In today’s hot real estate market, many buyers and investors have forgotten about the foreclosure market. The market may be slower today but the foreclosure market never dries up completely. ATTOM Data Solutions reports there were 676,535 properties with foreclosure filings in 2017. That’s down dramatically from the peak in of nearly 2.9 million in 2010 to the lowest level since 2005. By the same token, there are considerably fewer buyers going after this market. It could be worth checking out in the areas where you are considering a house purchase.
The highest foreclosure rates are in Atlantic City, Trenton, Philadelphia, and Chicago. Overall, 28 major cities experienced an increase in foreclosures during 2017. Unfortunately, Puerto Rico is expected to experience a real estate melt down exceeding the Great Recession. About one-third of homeowners are delinquent on home payments. Considering the severity, Puerto Rico probably isn’t a good investment opportunity.
Three Ways to Buy Loan Distressed Properties
There are three dominate ways to buy houses that are in foreclosure or about to go into foreclosure. Real Estate Owned (REO) is the most common and least risky way. REOs are properties that have completed the foreclosure process and are now fully owned by the lender. These are generally the least risky because you know what you are buying and can have inspections and title searches done. Almost always, these homes need repairs because the previous owner stopped doing maintenance long before losing the house to foreclosure. But at least you’ll be able to learn what repairs are needed before buying. Also, second mortgages and back tax issues are usually resolved or publicly known.
The courthouse steps auction is another way to buy foreclosures but carries substantial risks. The auction is the last step in the foreclosure process before the lender takes possession. Typically, you are not allowed to inspect the inside of the house. You buy “As-Is” for all cash. This is the riskiest way to buy foreclosures. You have no escrow and no title report let alone title insurance. If the house is occupied, you become responsible to evict the previous owner which can drag out for a long time. You should expect the previous owner who has tens of thousands of dollars and is emotionally invested to vandalize the house and take all of fixtures including the kitchen sink.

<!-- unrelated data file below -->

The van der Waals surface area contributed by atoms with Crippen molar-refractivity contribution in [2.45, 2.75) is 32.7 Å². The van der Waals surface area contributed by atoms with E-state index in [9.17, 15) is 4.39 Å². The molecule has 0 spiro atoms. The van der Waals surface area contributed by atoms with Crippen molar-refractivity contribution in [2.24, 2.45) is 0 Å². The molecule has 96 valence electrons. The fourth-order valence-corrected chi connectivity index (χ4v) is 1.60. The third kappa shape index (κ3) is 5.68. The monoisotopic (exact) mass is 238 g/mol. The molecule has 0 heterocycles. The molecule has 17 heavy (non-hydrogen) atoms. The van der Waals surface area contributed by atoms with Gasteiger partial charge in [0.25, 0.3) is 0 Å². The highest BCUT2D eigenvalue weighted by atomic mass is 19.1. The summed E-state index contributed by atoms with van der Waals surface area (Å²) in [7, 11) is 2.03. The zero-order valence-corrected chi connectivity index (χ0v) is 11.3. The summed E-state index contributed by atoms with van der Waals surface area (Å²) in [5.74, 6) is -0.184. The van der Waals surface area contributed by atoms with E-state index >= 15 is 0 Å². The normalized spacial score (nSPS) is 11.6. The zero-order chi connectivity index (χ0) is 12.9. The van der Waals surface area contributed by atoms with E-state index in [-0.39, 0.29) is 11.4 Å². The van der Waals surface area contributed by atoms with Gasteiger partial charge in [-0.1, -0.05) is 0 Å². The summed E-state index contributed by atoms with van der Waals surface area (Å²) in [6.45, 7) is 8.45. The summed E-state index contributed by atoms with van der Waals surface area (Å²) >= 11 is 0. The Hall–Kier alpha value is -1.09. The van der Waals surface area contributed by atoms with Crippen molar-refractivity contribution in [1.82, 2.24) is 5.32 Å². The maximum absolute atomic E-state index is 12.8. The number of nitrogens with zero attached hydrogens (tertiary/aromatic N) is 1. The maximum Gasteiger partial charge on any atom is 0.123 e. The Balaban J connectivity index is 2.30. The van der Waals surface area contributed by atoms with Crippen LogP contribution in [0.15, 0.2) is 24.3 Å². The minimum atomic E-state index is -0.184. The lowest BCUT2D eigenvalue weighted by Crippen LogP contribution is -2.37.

You can also buy pre-foreclosure. Homeowners that know they will inevitably lose the house to foreclosure often put it up for sale trying to keep the foreclosure off their credit report and possibly walk away with a few dollars. Again, the house will be in disrepair and second mortgages along with property taxes are probably in arrears. In some states, the seller or a bankruptcy court has the right to rescind the sale or sue to have the sale reversed years after the sale is completed.
Legacy Foreclosures are Still Out There
If you’ve been a student of the real estate market for a few years, you’ve likely heard of “REO Shadow Inventory”. Shadow inventory are house the lenders took back during the foreclosure peak but didn’t put on the market for sale because the glut would have further depressed prices. Some of these houses are now coming on the market. Additionally, many houses remained with the original owners although they were way past the point when lenders could foreclose. This was allowed so that vacant houses didn’t further deteriorate. U.S. properties foreclosed in the fourth quarter of 2017 had been in the foreclosure process an average of 1,027 days (2.8 years). Nationwide, 50 percent of all loans actively in foreclosure at the end of 2017 were originated between 2004 and 2008. There will be a continuing supply coming to market. Expect a small surge this spring during the hot selling season.
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